22 Walks in Bangkok and written by (walked by?) Kenneth Barrett (ISBN 978-0-8048-4343-0, Tuttle Publishing, 2013) arrived on my desk, brought in by our foot messenger. Now, I have never been known as a champion of the cause of walking, for me, a long walk means I parked my car at the far end of the car park. So, with that in your mind, let us have a look at Kenneth Barrett’s ode to shoe leather.
I am not phobic about walking, but I can think of more pleasurable pursuits, especially in Bangkok. Pattaya, of course, would have been different, a walk means brushing aside young nubiles and turning down never to be repeated offers of “Hello sexy man, come inside please!”
Another off-putting factor was the fact that Kenneth Barrett’s walking was done in the daytime, and that can be hot, steamy, very hot or very steamy (and we will ignore for the moment multi-colored street marches by opposing political groups).
Barrett’s 22 walks, however, are well away from the main arterial thoroughfares and will take you through small sois leading into parks and back lanes. The detail is just superb; for example, he writes of the Tonson Mosque, built for the Cham peoples, who came from Vietnam and Cambodia in the seventh through to the eighteenth centuries. They were made refugees by the influx of Chinese refugees after the Ming Dynasty collapsed. The original wooden mosque has been rebuilt many times and author Barrett notes that “Although avowedly Muslim, they (the Cham) have largely been absorbed into the Thai identity and are no longer aware of their Cham ancestry.” (Perhaps this book should be in the Tonson school curriculum!)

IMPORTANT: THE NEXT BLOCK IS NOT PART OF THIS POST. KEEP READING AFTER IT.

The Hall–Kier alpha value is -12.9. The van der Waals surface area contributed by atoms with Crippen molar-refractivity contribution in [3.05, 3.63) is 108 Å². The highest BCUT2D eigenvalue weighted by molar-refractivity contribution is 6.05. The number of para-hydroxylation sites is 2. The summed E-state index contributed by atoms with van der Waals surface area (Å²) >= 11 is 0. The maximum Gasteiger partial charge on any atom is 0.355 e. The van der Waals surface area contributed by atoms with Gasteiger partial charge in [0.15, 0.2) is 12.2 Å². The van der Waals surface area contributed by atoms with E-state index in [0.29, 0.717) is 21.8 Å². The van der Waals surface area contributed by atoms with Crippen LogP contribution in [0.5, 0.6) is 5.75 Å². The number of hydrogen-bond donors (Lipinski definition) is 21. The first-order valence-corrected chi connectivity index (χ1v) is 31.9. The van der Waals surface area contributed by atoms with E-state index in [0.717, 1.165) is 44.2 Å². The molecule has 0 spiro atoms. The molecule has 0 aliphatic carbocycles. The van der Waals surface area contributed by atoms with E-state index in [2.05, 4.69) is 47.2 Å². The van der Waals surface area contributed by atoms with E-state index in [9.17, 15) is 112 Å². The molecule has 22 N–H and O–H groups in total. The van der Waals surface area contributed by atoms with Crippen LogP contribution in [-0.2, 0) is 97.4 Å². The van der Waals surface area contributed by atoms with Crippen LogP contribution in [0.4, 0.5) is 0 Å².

Were you aware that the Corrections Museum is on the site of a prison modelled on the Brixton prison in the UK, and its construction was ordered by King Rama V? I certainly did not. Or that the Customs House (the original one) was designed by an Italian?
This book is much more than a guide book to byways and back lanes. It is also a magnificent history book, able to keep the reader engrossed with Barrett’s disclosing of the various eras in Bangkok, and how the Bangkok residents celebrated the times gone by with the development of the suburban (and urban) areas. But even before that, he explains the migration of the Tai peoples from China in the seventh century AD and their integration with the Khmer empire and then trading with China (the Chinese influence evident even then – I wonder if we had a Free Trade Agreement in those days). There are several excellent color plates in the center of the book showing the diversity in Bangkok buildings, with the first Presbyterian church and a Mon clay brick stupa on the same page. This is Thai history in a most readable way.
22 Walks in Bangkok is available in Thailand through Asia Books and Kinokuniya, and the RRP is B. 495. This book will have you looking out your Doc Martens, but do remember to wear a hat as well. Get this book!